Amoria elegans (Savi) C.Presl
Amoria hybrida (L.) C.Presl
Trifolium anatolicum Boiss.
Trifolium elegans Savi
Trifolium fistulosum Gilib.
Trifolium parvulum Beck ex Stapf
Common Name: Alsike Clover
Trifolium hybridum is an erect or decumbent, herbaceous, perennial plant, often short-lived, and growing from a branched taproot. The plant produces several stems from the root crown, growing up to 60cm tall[
The plant is harvested from the wild for local use as a food and a medicine.
Eating this plant can cause bloat, especially if larger quantities are consumed[
Most of Europe, excluding Scandanavia, UK, Nederlands, Belgium, Germany and Poland; W. Asia - Turkey, Caucasus, Iran, Iraq; N. Africa - Morocco
Roadsides in Britain[
]. Damp meadows, pastures, roadsides, fields[
Trifolium hybridum is a plant of the temperate to subtropical zones, where it is found at elevations up to 2,000 metres. It is adapted to a wide range of environments but grows best in cool rather than warm temperate conditions. It grows best in areas where annual daytime temperatures are within the range 12 - 20Â°c, but can tolerate 4 - 27Â°c[
]. When dormant, the plant can survive temperatures down to about -10Â°c, but young growth can be severely damaged at 0Â°c[
]. It prefers a mean annual rainfall in the range 700 - 900mm, but tolerates 300 - 1,800mm[
Succeeds in a moist, well-drained circum-neutral soil in full sun, tolerating light shade[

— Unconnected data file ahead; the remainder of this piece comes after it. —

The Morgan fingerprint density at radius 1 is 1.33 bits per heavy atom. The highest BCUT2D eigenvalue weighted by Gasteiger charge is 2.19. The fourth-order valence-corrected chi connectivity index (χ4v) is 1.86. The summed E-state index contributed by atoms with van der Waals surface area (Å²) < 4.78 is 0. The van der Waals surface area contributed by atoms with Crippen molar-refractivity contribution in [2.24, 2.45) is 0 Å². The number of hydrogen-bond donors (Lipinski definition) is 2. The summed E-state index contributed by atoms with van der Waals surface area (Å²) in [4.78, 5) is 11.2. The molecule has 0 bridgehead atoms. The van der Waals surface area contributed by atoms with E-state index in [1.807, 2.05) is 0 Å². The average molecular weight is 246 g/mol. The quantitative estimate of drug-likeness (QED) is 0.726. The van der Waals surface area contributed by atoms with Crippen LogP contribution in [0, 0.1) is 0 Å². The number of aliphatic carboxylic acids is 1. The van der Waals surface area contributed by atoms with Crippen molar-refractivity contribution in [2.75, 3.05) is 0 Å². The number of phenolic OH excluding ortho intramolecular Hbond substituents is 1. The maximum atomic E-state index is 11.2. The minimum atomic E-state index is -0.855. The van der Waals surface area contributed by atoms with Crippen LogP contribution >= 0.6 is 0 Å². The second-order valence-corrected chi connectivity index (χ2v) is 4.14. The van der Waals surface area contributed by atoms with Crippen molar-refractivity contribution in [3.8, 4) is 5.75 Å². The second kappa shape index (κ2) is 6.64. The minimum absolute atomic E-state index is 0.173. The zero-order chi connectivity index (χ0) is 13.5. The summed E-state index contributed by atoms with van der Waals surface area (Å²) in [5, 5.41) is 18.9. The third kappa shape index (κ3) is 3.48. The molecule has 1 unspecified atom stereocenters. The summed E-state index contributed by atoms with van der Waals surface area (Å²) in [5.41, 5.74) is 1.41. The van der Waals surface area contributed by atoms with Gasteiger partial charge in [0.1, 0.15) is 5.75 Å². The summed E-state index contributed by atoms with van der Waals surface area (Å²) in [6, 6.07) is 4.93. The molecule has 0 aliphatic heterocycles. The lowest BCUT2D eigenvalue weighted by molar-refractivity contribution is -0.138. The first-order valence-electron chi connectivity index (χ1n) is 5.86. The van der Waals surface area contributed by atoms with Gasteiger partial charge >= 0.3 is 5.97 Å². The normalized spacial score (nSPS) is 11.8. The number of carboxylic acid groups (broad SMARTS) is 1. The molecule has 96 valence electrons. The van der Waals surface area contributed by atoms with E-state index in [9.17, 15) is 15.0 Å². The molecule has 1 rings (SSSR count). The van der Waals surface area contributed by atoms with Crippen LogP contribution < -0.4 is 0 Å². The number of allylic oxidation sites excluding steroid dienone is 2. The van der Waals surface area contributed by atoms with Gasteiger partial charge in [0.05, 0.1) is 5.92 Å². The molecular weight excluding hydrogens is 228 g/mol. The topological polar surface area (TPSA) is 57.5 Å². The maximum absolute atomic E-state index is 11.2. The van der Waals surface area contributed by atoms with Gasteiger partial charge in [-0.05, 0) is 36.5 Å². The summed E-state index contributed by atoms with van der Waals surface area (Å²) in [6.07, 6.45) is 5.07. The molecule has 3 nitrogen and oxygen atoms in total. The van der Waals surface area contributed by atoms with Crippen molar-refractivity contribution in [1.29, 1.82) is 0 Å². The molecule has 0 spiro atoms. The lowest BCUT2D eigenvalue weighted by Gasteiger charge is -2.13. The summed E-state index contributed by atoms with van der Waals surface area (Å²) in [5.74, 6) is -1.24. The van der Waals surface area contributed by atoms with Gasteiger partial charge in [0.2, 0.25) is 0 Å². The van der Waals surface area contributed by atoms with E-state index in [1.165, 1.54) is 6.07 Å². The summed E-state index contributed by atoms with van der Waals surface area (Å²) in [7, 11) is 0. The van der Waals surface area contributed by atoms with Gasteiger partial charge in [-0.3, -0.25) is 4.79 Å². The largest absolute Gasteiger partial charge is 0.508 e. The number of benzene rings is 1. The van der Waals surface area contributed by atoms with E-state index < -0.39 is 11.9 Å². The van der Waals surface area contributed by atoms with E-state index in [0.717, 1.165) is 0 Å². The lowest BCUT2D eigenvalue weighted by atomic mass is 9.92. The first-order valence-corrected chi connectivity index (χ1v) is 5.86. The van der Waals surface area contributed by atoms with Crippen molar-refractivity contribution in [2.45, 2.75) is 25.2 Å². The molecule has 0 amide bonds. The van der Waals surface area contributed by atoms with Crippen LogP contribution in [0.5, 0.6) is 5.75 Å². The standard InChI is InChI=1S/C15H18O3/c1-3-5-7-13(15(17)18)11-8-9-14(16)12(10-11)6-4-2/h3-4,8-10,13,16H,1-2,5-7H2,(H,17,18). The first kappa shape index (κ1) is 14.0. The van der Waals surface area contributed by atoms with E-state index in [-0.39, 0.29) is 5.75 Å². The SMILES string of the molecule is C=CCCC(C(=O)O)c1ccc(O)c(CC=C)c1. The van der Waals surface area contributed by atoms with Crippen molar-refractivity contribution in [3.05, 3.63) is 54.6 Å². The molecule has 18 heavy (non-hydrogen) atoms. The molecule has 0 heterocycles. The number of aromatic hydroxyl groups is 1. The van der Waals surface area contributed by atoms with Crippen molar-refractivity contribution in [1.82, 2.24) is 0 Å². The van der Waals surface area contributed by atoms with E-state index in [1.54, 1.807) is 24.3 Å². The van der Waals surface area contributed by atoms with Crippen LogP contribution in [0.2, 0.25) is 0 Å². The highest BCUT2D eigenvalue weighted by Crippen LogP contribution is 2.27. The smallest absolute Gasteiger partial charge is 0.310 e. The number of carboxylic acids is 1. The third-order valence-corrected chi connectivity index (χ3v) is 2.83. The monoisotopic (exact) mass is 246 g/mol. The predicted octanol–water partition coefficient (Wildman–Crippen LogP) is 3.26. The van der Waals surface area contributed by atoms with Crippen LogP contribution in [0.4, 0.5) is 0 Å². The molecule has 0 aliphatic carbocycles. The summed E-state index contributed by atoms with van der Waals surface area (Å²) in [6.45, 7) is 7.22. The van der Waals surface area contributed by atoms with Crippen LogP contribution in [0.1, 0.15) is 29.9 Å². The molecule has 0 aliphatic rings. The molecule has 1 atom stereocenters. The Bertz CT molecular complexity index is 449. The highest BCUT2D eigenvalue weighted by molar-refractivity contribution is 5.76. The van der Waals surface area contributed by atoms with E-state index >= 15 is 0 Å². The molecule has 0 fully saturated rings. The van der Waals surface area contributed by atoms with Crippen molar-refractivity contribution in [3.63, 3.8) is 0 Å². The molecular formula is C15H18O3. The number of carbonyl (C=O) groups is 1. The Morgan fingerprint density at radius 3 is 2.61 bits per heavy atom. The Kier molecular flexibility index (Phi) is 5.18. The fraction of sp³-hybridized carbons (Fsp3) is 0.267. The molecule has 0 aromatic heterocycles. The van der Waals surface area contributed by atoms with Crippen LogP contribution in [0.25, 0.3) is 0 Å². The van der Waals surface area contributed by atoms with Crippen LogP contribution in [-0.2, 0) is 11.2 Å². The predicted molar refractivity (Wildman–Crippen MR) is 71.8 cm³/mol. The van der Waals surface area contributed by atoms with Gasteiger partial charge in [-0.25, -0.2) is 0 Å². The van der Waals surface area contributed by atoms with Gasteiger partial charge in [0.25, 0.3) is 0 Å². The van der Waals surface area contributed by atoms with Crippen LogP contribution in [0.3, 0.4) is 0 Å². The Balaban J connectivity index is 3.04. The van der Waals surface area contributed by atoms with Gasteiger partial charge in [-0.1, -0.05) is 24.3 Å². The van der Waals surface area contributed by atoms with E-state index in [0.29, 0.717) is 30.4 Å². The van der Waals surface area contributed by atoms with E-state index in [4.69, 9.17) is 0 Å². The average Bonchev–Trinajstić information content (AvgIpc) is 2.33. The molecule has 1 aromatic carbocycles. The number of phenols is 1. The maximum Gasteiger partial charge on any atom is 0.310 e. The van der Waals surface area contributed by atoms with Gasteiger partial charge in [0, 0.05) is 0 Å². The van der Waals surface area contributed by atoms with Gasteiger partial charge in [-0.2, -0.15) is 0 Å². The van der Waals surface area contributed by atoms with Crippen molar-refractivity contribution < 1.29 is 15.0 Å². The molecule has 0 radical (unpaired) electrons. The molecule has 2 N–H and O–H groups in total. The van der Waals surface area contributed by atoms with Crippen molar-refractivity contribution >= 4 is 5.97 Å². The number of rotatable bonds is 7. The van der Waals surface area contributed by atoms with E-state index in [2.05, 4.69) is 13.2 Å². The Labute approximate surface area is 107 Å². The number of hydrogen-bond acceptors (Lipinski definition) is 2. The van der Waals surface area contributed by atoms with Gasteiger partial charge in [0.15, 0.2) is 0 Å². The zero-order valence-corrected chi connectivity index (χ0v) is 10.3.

]. Succeeds in poor soils. Plants can tolerate short periods of the soil being inundated[
]. Tolerates moderate levels of salinity[
]. Prefers a pH in the range 5.5 - 6.5, tolerating 4.5 - 8[
Closely related to T. Repens[
It grows well in an apple orchard, the trees will produce tastier fruit that stores better[
]. It should not be grown with camellias or gooseberries because it harbours a mite that can cause fruit drop in the gooseberries and premature budding in the camellias[
This species has a symbiotic relationship with certain soil bacteria, these bacteria form nodules on the roots and fix atmospheric nitrogen. Some of this nitrogen is utilized by the growing plant but some can also be used by other plants growing nearby[
]. Buttercups growing nearby depress the growth of the nitrogen bacteria by means of a root exudate[
Leaves and flower heads - raw or cooked. Boiled, or after soaking for several hours in salty water[
A delightful and healthful tea is made from the dried flower heads[
]. They are usually mixed with other teas[
The dried flower heads and seeds can be ground into a nutritious flour[
A cold infusion of the plant has been used as a wash on the breasts of a nursing mother in order to increase the milk flow[
Pre-soak the seed for 12 hours in warm water and then sow in spring in situ.
If the seed is in short supply it might be better to sow it in pots in a cold frame. When they are large enough to handle, prick the seedlings out into individual pots and plant them out after the last expected frosts.
Division in spring.